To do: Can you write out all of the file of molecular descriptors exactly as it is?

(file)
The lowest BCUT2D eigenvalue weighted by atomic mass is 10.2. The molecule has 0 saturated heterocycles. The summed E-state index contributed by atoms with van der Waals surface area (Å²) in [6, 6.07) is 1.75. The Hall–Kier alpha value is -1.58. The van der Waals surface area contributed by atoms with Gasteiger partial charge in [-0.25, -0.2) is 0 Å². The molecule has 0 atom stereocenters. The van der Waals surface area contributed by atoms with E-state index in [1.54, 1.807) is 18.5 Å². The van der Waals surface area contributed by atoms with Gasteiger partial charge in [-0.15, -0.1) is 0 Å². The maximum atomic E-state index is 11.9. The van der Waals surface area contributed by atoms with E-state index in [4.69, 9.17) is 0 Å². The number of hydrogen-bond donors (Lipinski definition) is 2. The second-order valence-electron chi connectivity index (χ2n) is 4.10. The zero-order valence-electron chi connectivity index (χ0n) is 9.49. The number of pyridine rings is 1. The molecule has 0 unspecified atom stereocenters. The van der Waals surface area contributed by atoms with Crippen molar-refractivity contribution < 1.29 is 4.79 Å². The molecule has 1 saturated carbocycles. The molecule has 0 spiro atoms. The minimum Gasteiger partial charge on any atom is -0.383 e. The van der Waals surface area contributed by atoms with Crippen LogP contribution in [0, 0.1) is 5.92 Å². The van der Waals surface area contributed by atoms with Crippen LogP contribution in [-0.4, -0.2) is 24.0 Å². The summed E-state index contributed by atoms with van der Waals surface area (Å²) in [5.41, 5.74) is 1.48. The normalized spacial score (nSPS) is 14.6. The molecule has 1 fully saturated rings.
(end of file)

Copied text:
The lowest BCUT2D eigenvalue weighted by atomic mass is 10.2. The molecule has 0 saturated heterocycles. The summed E-state index contributed by atoms with van der Waals surface area (Å²) in [6, 6.07) is 1.75. The Hall–Kier alpha value is -1.58. The van der Waals surface area contributed by atoms with Gasteiger partial charge in [-0.25, -0.2) is 0 Å². The molecule has 0 atom stereocenters. The van der Waals surface area contributed by atoms with E-state index in [1.54, 1.807) is 18.5 Å². The van der Waals surface area contributed by atoms with Gasteiger partial charge in [-0.15, -0.1) is 0 Å². The maximum atomic E-state index is 11.9. The van der Waals surface area contributed by atoms with E-state index in [4.69, 9.17) is 0 Å². The number of hydrogen-bond donors (Lipinski definition) is 2. The second-order valence-electron chi connectivity index (χ2n) is 4.10. The zero-order valence-electron chi connectivity index (χ0n) is 9.49. The number of pyridine rings is 1. The molecule has 0 unspecified atom stereocenters. The van der Waals surface area contributed by atoms with Crippen molar-refractivity contribution < 1.29 is 4.79 Å². The molecule has 1 saturated carbocycles. The molecule has 0 spiro atoms. The minimum Gasteiger partial charge on any atom is -0.383 e. The van der Waals surface area contributed by atoms with Crippen LogP contribution in [0, 0.1) is 5.92 Å². The van der Waals surface area contributed by atoms with Crippen LogP contribution in [-0.4, -0.2) is 24.0 Å². The summed E-state index contributed by atoms with van der Waals surface area (Å²) in [5.41, 5.74) is 1.48. The normalized spacial score (nSPS) is 14.6. The molecule has 1 fully saturated rings.